• Create your own in-class book club. Have students bring a book from home that they enjoy and give a promotional review (like a mini-commercial) of it to the class. Allow other students to "check out" these books from their classmates as they would in a library.

Theme Two:
Community Leadership:

Objectives:
The student will be able to:

  1. define and identify community leaders
  2. discuss and evaluate the role of leaders in their community
  3. discuss and evaluate traits that are necessary in their community leaders
Class Discussion:
Break the class into small groups for discussion of the following questions. You may wish to present these to the class in worksheet form so that they can take notes as they discuss. Gather the class when they are finished and ask each group to share their answers.

  • Ask students to imagine their community with no form of government or leadership. What would be done and not done in their community? What areas of community life would be affected? How might this affect their daily life?

  • Discuss the role of leaders in your school. How does having student leaders help with the planning of school events, communication between the students and administration, and general efficiency of the school itself?

  • Have students make a list on the board of what qualities are important in a leader. What traits do they seek when deciding whom to vote for student office? What makes a good leader? What should a leader do and not do if they are to be respected? What things can people who would like to be leaders do to develop these traits?

Optional activities:

  • Use the list of leadership qualities the class produced on the board and have the class hold a mock election. Choose people to run for office and have them prepare short campaign slogans and mini-speeches to describe why they would be good leaders. Have the class evaluate how each candidate's leadership qualities would help them in office.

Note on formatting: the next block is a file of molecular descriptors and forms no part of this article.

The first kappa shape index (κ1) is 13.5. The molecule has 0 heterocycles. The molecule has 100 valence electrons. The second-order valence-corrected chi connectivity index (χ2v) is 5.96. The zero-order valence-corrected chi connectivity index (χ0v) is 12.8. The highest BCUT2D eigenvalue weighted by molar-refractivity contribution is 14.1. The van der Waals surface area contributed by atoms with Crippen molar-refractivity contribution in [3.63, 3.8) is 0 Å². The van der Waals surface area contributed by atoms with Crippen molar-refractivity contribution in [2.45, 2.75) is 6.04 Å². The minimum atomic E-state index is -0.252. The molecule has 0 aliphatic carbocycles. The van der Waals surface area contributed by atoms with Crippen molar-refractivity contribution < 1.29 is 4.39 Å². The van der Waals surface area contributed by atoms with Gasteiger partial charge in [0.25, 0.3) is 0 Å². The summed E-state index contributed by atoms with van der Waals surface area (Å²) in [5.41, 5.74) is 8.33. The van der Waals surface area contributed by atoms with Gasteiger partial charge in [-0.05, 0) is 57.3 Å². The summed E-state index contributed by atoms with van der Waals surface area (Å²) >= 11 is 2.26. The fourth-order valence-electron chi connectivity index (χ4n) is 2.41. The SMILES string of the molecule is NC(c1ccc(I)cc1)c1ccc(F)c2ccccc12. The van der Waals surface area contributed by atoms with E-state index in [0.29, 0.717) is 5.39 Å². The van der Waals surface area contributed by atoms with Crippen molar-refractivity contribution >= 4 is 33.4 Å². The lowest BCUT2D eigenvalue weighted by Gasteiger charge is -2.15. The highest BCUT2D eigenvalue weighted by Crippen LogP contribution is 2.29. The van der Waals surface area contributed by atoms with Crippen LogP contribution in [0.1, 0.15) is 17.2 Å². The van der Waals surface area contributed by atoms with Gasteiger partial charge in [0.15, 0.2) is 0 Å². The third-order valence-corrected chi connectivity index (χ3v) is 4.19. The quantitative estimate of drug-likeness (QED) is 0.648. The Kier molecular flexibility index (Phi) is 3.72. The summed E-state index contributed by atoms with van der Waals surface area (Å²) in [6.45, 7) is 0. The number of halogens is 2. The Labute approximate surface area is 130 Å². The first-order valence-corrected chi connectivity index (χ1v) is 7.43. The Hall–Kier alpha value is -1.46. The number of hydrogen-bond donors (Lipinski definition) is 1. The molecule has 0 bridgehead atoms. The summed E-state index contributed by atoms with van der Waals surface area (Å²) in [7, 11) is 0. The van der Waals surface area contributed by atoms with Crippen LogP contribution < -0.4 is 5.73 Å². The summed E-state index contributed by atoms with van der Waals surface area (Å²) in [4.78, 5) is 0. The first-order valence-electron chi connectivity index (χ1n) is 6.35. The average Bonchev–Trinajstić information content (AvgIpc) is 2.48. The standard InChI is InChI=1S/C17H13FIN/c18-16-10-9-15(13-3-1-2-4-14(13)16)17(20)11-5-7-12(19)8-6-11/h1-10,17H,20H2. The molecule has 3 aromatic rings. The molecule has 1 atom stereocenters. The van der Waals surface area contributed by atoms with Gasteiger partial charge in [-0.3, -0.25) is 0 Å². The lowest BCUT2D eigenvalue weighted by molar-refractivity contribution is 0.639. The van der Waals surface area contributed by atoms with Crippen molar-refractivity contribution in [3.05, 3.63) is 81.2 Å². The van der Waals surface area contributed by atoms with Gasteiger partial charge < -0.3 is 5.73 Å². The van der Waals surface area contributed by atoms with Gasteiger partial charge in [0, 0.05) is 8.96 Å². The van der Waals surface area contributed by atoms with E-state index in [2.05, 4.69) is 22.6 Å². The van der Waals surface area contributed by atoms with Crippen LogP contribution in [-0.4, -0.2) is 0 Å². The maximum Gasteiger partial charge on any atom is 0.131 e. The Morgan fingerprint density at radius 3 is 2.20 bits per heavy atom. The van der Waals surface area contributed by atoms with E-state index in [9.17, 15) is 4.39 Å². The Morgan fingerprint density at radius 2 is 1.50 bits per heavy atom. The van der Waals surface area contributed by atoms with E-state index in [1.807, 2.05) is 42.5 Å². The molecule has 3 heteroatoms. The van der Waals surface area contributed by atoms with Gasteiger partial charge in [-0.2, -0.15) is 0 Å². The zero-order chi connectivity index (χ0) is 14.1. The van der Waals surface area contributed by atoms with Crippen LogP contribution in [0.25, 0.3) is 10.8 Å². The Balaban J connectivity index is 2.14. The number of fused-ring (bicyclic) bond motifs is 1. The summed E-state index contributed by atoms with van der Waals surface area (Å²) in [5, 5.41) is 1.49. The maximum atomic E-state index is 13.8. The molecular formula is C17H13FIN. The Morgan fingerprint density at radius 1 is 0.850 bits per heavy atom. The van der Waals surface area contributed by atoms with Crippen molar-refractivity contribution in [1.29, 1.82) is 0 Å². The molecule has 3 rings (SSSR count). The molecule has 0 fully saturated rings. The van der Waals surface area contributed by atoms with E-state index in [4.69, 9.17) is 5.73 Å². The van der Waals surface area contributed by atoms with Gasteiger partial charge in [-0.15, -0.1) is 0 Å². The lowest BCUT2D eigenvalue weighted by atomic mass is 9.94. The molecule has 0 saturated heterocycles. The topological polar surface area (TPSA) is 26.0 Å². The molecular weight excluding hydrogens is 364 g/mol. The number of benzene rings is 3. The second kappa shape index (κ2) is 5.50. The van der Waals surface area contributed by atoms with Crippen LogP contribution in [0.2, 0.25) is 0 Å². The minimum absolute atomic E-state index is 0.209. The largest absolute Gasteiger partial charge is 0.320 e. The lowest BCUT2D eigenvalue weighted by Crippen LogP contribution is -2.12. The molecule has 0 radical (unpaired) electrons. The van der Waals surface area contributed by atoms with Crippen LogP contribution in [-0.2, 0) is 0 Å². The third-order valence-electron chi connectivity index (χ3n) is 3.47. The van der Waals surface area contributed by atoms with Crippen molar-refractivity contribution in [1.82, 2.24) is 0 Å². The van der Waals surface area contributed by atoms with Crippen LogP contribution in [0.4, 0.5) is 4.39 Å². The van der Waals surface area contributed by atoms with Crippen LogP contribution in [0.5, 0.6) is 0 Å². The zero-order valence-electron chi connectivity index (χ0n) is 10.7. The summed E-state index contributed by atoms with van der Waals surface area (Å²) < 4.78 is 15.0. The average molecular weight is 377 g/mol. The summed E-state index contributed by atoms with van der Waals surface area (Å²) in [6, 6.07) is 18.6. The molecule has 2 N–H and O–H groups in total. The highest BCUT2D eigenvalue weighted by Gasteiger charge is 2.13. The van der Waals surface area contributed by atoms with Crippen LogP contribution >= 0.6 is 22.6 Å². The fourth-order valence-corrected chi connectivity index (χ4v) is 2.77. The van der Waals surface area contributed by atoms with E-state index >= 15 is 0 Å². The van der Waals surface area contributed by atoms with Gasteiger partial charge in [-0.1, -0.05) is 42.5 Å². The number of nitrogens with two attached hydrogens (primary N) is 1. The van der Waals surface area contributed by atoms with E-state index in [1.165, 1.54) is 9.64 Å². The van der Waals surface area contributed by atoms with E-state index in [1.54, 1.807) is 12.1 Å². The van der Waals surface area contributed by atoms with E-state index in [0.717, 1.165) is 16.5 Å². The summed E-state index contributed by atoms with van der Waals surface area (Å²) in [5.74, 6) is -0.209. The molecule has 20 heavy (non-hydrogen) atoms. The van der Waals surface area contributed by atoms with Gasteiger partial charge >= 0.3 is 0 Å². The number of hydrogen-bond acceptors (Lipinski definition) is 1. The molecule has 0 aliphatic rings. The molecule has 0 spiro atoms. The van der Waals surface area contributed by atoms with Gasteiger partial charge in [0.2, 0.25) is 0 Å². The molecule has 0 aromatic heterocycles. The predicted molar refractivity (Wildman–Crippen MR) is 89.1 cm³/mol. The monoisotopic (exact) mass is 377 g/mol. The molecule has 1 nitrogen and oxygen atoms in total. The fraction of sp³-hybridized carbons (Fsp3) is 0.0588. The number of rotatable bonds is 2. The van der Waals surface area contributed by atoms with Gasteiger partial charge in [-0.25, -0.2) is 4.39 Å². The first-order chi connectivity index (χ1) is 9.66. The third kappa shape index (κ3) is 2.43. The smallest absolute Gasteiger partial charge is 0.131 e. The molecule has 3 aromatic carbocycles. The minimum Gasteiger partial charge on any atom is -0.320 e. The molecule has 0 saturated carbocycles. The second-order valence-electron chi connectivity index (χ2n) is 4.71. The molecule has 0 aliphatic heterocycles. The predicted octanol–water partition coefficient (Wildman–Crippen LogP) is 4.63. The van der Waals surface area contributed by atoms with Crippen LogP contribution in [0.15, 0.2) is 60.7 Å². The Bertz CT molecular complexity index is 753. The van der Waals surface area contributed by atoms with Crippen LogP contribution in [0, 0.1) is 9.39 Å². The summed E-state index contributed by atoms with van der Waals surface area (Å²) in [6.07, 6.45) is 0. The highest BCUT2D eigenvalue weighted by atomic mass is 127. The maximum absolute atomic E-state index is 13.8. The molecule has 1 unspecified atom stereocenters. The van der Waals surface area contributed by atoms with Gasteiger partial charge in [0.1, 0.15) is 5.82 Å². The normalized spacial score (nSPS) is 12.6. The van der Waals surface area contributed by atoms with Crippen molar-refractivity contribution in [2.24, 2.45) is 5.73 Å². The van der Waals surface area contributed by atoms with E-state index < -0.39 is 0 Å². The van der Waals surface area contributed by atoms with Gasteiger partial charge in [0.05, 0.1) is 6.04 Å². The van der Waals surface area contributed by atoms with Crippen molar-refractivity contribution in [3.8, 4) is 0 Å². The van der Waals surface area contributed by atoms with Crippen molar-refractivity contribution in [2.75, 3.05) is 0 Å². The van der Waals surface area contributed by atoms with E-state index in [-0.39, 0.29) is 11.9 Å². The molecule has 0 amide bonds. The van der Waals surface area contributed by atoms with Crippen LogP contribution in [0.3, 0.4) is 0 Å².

• Take the class list of leadership qualities and have students evaluate current governmental or world leaders for these same qualities. How do current leaders measure up? How can we tell for sure that our opinion or interpretation of their qualities is correct? What effects can it have on a country or community when a leader does not have those qualities? What other factors might influence why we would or would not support a leader? Have students interview their parents or family members about which qualities they look for when voting.

  • Ask students to interview a community leader (you may wish to have them do this in teams). This could be a local pastor, office holder, head of the local library, or long-time resident who has made a big impact on the community in a positive way. Students should ask the leaders what they think the important issues in their community are and report back to the class on their findings. What are these leaders doing to help others in the community and what made them decide to pursue their current role in the community?

  • Have students discuss current community or school projects to which they could contribute. Organize a class project (could be extra credit) in which students would help out the community by collecting food for the food shelf, visiting a nursing home, picking up litter around the school, organizing a book drive, delivering meals on wheels, etc. You could also have students make posters encouraging others to become leaders in their community and help with current projects or environmental concerns.